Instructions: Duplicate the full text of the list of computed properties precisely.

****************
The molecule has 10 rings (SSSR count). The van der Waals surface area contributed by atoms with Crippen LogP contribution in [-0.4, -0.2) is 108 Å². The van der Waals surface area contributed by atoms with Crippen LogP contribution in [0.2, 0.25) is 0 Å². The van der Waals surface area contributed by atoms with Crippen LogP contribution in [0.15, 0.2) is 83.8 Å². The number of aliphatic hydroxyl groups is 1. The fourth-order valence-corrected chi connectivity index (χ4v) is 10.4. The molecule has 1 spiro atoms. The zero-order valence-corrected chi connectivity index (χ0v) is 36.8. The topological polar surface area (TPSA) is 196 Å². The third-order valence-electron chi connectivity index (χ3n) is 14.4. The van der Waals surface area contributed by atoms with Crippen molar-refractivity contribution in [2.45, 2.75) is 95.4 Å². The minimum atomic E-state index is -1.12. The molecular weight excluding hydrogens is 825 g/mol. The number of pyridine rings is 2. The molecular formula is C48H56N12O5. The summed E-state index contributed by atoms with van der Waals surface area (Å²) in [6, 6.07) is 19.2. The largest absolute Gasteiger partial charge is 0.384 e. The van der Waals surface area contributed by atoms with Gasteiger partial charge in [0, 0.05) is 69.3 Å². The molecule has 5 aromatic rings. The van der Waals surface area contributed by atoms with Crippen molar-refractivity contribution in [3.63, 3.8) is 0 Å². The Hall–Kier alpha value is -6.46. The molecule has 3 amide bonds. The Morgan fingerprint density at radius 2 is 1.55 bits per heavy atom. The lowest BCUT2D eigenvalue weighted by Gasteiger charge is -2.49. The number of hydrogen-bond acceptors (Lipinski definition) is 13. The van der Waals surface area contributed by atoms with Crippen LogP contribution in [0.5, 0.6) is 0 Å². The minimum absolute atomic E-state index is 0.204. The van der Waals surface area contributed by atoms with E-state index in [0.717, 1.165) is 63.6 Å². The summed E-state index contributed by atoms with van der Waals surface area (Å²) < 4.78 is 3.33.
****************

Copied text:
The molecule has 10 rings (SSSR count). The van der Waals surface area contributed by atoms with Crippen LogP contribution in [-0.4, -0.2) is 108 Å². The van der Waals surface area contributed by atoms with Crippen LogP contribution in [0.2, 0.25) is 0 Å². The van der Waals surface area contributed by atoms with Crippen LogP contribution in [0.15, 0.2) is 83.8 Å². The number of aliphatic hydroxyl groups is 1. The fourth-order valence-corrected chi connectivity index (χ4v) is 10.4. The molecule has 1 spiro atoms. The zero-order valence-corrected chi connectivity index (χ0v) is 36.8. The topological polar surface area (TPSA) is 196 Å². The third-order valence-electron chi connectivity index (χ3n) is 14.4. The van der Waals surface area contributed by atoms with Crippen molar-refractivity contribution in [2.45, 2.75) is 95.4 Å². The minimum atomic E-state index is -1.12. The molecular weight excluding hydrogens is 825 g/mol. The number of pyridine rings is 2. The molecular formula is C48H56N12O5. The summed E-state index contributed by atoms with van der Waals surface area (Å²) in [6, 6.07) is 19.2. The largest absolute Gasteiger partial charge is 0.384 e. The van der Waals surface area contributed by atoms with Gasteiger partial charge in [0, 0.05) is 69.3 Å². The molecule has 5 aromatic rings. The van der Waals surface area contributed by atoms with Crippen molar-refractivity contribution in [3.63, 3.8) is 0 Å². The Hall–Kier alpha value is -6.46. The molecule has 3 amide bonds. The Morgan fingerprint density at radius 2 is 1.55 bits per heavy atom. The lowest BCUT2D eigenvalue weighted by Gasteiger charge is -2.49. The number of hydrogen-bond acceptors (Lipinski definition) is 13. The van der Waals surface area contributed by atoms with Crippen LogP contribution in [0.5, 0.6) is 0 Å². The minimum absolute atomic E-state index is 0.204. The van der Waals surface area contributed by atoms with E-state index in [0.717, 1.165) is 63.6 Å². The summed E-state index contributed by atoms with van der Waals surface area (Å²) < 4.78 is 3.33.